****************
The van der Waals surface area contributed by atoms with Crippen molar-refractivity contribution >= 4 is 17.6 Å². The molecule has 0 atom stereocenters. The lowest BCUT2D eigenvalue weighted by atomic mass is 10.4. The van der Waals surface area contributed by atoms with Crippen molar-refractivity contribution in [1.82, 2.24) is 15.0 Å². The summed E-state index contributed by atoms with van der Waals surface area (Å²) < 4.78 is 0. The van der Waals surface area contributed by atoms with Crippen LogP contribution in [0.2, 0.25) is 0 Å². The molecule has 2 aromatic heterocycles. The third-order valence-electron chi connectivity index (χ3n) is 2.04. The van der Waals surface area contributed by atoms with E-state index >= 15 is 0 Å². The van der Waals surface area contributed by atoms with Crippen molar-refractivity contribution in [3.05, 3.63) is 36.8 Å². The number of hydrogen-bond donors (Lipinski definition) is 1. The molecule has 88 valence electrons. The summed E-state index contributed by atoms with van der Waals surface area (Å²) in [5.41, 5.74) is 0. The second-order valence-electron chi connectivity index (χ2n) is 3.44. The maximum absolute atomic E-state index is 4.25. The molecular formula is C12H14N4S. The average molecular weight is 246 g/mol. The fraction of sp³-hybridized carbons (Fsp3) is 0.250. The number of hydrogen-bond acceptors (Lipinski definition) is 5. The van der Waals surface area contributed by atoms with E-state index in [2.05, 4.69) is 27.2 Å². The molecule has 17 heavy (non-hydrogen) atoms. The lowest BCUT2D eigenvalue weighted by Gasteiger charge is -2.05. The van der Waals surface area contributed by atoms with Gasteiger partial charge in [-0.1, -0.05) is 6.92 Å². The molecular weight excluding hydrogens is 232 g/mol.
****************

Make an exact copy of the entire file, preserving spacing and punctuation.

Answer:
The van der Waals surface area contributed by atoms with Crippen molar-refractivity contribution >= 4 is 17.6 Å². The molecule has 0 atom stereocenters. The lowest BCUT2D eigenvalue weighted by atomic mass is 10.4. The van der Waals surface area contributed by atoms with Crippen molar-refractivity contribution in [1.82, 2.24) is 15.0 Å². The summed E-state index contributed by atoms with van der Waals surface area (Å²) < 4.78 is 0. The van der Waals surface area contributed by atoms with Crippen LogP contribution in [0.2, 0.25) is 0 Å². The molecule has 2 aromatic heterocycles. The third-order valence-electron chi connectivity index (χ3n) is 2.04. The van der Waals surface area contributed by atoms with E-state index >= 15 is 0 Å². The van der Waals surface area contributed by atoms with Crippen molar-refractivity contribution in [3.05, 3.63) is 36.8 Å². The number of hydrogen-bond donors (Lipinski definition) is 1. The molecule has 88 valence electrons. The summed E-state index contributed by atoms with van der Waals surface area (Å²) in [5.41, 5.74) is 0. The second-order valence-electron chi connectivity index (χ2n) is 3.44. The maximum absolute atomic E-state index is 4.25. The molecular formula is C12H14N4S. The average molecular weight is 246 g/mol. The fraction of sp³-hybridized carbons (Fsp3) is 0.250. The number of hydrogen-bond acceptors (Lipinski definition) is 5. The van der Waals surface area contributed by atoms with E-state index in [2.05, 4.69) is 27.2 Å². The molecule has 17 heavy (non-hydrogen) atoms. The lowest BCUT2D eigenvalue weighted by Gasteiger charge is -2.05. The van der Waals surface area contributed by atoms with Gasteiger partial charge in [-0.1, -0.05) is 6.92 Å². The molecular weight excluding hydrogens is 232 g/mol.